BOSTON (CBS) – With the Red Sox in recent years, the biggest problem has always concerned accountability or, more specifically, the lack of it. And when the principal owner of the team steps up the way John Henry did Wednesday, well, that is a very, very big step.

“I spent at least two months looking under the hood and came to the conclusion that we needed to make changes,” Henry told reporters in Fort Myers, Florida during his annual spring, state-of-the-Sox address. “One of the things that we’ve done, and I’m fully accountable for this, is that we have perhaps overly relied on numbers.”

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Hey now. Did everybody catch that?

Whether you agree with the Red Sox’ way of doing things or not, that is hardly the point. Some teams emphasize analytics. Some teams emphasize traditional scouting. They both have their merits, and the trick for the Red Sox has always been to leave themselves open to as many avenues as possible, in every way imaginable, and to never, ever think they have it all figured out.

Know why? Because nobody does. Because things change, especially in baseball, where the existence of steroids made performance far more formulaic and predictable. Players never got tired. They rarely had confidence crises. They were rarely susceptible to human factors and failings because they were genetically-engineered robots like Ivan Drago.

But that, specifically, is another story for another day.

The real story is the Red Sox’ unwillingness over the years to acknowledge problems that everyone else saw. In 2011, when the Red Sox clearly had a character problem, the team’s solution was to fire Terry Francona and replace him with, of all people, the Machiavellian Bobby Valentine. Another crisis resulted, this one resulting is a complete dismantling that saw the departures of Valentine, Adrian Gonzalez, Josh Beckett and Carl Crawford.

Then the Red Sox won a highly improbable World Series – they got lucky, plain and simple – and the Sox acted as if they’d stumbled upon Grandma’s secret recipe. Larry Lucchino mocked the Yankees. The Sox botched the Jon Lester negotiations. The team spiraled right back into last place for the second time in three years.

And then you know what they did? They deemed the last-place finish – and not the World Series – a fluke. That seemed true right up until Wednesday, when Henry finally acknowledged that the 2014 Sox lacked “focus,” that the team’s continued failure did not occur “by chance.” Those are criticisms of leaders (John Farrell) and workers (players), and they have resulted, mercifully, in changes.

So Ben Cherington and Larry Lucchino are gone, and Dave Dombrowski is in. Farrell is on the hot seat. David Price has been signed to a seven-year, $217 million contract that is roughly $100 million more than what the Sox might have signed Lester for. These are all decisions made by Henry, who, dare we say, seems to be paying attention again.

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In the last several months, after all, Henry and his partners have effectively caved in to their fan base in Liverpool and now finally acknowledged the screams of their fan base in Boston. The Red Sox shouldn’t go too far with this – fans should never, ever make roster decisions – but both behaviors reflect things far more meaningful in the long term:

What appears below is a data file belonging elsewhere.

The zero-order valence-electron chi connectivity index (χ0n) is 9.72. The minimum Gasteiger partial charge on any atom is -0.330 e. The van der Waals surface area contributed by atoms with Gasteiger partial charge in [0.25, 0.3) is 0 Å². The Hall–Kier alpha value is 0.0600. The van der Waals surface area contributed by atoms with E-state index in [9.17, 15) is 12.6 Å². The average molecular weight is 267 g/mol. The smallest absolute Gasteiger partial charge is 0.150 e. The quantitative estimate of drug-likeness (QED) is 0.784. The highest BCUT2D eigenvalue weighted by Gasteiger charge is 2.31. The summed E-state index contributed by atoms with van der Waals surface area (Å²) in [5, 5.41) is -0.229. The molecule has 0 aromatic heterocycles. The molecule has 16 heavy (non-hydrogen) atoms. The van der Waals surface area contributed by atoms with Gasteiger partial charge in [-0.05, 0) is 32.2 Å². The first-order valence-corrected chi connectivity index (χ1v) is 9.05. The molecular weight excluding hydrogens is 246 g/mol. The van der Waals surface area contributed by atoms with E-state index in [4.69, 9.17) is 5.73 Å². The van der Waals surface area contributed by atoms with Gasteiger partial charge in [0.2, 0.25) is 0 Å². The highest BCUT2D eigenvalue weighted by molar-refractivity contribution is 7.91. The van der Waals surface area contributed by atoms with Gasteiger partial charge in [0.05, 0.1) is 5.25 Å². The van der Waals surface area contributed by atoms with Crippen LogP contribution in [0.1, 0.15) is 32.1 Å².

Humility. Introspection. And, of course, accountability.

Naturally, Wednesday’s press conference contained the usual lot of Red Sox nonsense. Even if Henry believes that Pablo Sandoval truly has 17 percent body fat, he shouldn’t have said it. Given those photos, any defense of Sandoval’s conditioning comes off as nonsense. Additionally, Henry suggested Wednesday that Jon Lester’s absence had nothing to do with the team’s struggles at the start of last season, and anybody who watched the Red Sox knows that simply is not true.

Pressured by the absence of an ace, Sox pitchers threw up on themselves in April, to the point where positional players like David Ortiz started peeling off the basepaths on double plays, essentially giving up. By the time the pitching stabilized, in May, the hitters had lost faith in a staff they didn’t believe in from the start. The analysts suggested the Red Sox were not “in sync.” The realists observed that the pitching demoralized the offense, which is something we’ve seen here before.

It’s not fantasy baseball, folks. It never has been. As Theo Epstein once noted, underperforming players almost always suffer from physical, emotional or psychological injury, and those last two are extremely hard to quantify.

Numbers just don’t get to the root of it.

And so, as much as Henry may not be meddling with the math in the Red Sox front office, he is, in some way, more involved. The losing got his attention this time, the way it should have in 2011, when the Sox were complaining so much about makeup games that Henry invited the players on his yacht and gave them headphones the way a neglectful parent buys his child a new toy. The diversion works for a while, but nothing really gets addressed in the long term.

Does this all mean the Red Sox are now fixed, for the short term and the long? Hell no. With or without steroids, the game is ever-changing. Adjustments must always be made. The Red Sox still have holes and problems, and they have to spend the next days, weeks and months addressing them.

But if you’re a Red Sox player, manager or coach, at least you’re showing up for work today knowing that your owner has been unhappy for some time and that he is not afraid to make significant changes, which is rather significant.

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John Henry, it seems, is paying attention again.